But as Michael Tanner points out at NRO

...when it comes to defending economic liberty, Mitt Romney has spent most of his time in a defensive crouch. He occasionally breaks form to promise he won’t really reduce taxes on the wealthy, won’t cut Medicare, and wants to keep some parts of Obamacare. He’s actually running ads attacking the president for not confronting China over trade.
Americans instinctively know the importance of economic freedom. They know that it is their ability to invest, start businesses, and hire workers that builds a prosperous country. They know that millions have come to this country and prospered because they had freedom to pursue their economic aspirations as well as their personal ones. And they find this freedom now slipping away.
They need a candidate to speak for them . . . and for freedom.
Come on, Governor Romney.  Time to trust your pants and take off the kid gloves.  It's time for bare-knuckle boxing.

Cowboys and Angels

Since I absolutely, positively can't do politics every second, here's a favorite of both mine and my teenaged daughter's:

Classical wisdom...

...recounted by one of this redneck's favorites, Victor Davis Hanson:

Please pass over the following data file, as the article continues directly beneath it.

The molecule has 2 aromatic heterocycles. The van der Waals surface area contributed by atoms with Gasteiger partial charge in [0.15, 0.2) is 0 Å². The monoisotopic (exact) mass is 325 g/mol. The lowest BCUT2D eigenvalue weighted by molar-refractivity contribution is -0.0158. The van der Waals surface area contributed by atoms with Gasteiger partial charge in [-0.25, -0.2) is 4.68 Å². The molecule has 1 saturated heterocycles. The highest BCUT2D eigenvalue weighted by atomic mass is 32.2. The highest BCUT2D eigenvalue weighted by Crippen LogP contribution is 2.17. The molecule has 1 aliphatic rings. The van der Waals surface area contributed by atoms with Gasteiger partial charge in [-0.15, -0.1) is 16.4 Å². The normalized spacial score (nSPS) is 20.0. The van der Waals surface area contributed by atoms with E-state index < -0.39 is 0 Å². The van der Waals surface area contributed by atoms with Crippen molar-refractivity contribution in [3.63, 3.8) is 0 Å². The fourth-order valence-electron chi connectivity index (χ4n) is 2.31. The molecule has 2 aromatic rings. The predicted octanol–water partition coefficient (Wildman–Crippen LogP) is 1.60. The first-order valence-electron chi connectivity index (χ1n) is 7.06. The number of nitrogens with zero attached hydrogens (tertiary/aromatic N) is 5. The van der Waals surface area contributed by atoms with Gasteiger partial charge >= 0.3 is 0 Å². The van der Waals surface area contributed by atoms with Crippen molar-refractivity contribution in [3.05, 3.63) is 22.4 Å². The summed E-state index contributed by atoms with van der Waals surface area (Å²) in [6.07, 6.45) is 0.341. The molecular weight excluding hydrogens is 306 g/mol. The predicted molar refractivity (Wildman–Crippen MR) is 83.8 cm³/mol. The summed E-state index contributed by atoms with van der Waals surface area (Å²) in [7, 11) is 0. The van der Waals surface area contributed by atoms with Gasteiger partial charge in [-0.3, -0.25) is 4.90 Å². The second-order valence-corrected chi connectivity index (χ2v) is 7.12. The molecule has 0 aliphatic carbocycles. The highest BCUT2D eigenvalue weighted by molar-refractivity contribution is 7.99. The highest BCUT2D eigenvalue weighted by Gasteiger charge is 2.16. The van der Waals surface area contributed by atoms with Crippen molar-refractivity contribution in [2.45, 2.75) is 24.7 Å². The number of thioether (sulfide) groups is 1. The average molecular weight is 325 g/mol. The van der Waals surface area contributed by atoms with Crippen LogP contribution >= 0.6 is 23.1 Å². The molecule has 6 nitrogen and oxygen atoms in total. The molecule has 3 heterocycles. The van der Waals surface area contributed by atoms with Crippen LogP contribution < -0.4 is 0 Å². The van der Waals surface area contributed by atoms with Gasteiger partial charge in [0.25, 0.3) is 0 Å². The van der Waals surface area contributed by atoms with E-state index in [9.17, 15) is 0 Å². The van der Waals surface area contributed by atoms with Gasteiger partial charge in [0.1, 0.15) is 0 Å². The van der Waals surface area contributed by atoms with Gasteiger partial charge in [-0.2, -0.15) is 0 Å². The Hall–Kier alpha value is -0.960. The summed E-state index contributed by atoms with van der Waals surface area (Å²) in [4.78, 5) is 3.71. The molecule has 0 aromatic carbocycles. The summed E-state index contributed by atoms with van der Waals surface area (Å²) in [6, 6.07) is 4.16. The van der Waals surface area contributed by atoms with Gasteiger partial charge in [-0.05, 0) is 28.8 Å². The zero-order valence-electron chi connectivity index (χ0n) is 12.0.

...He counts the principles of ancient Greek citizenship off on his fingers: “First, beware of success. Success can lead to self-destruction and divine retribution. When things are going well for you, be modest, because it’s not necessarily always from your talent, but also from your luck.” That’s a lesson Greek heroes learned the hard way.

Second, “Don’t have inflated expectations of human nature. Humans are not born, as Rousseau thought, as good people who need to be liberated. Rather, they need to be civilized. Thucydides knew that civilization was very thin. You need to preserve it. We are one blink away from savagery.” He sharpens his point by citing Occupy Wall Street. “Did you see all of the feces and debris on their campgrounds? Is this what 2,500 years of democratization and science have led to?”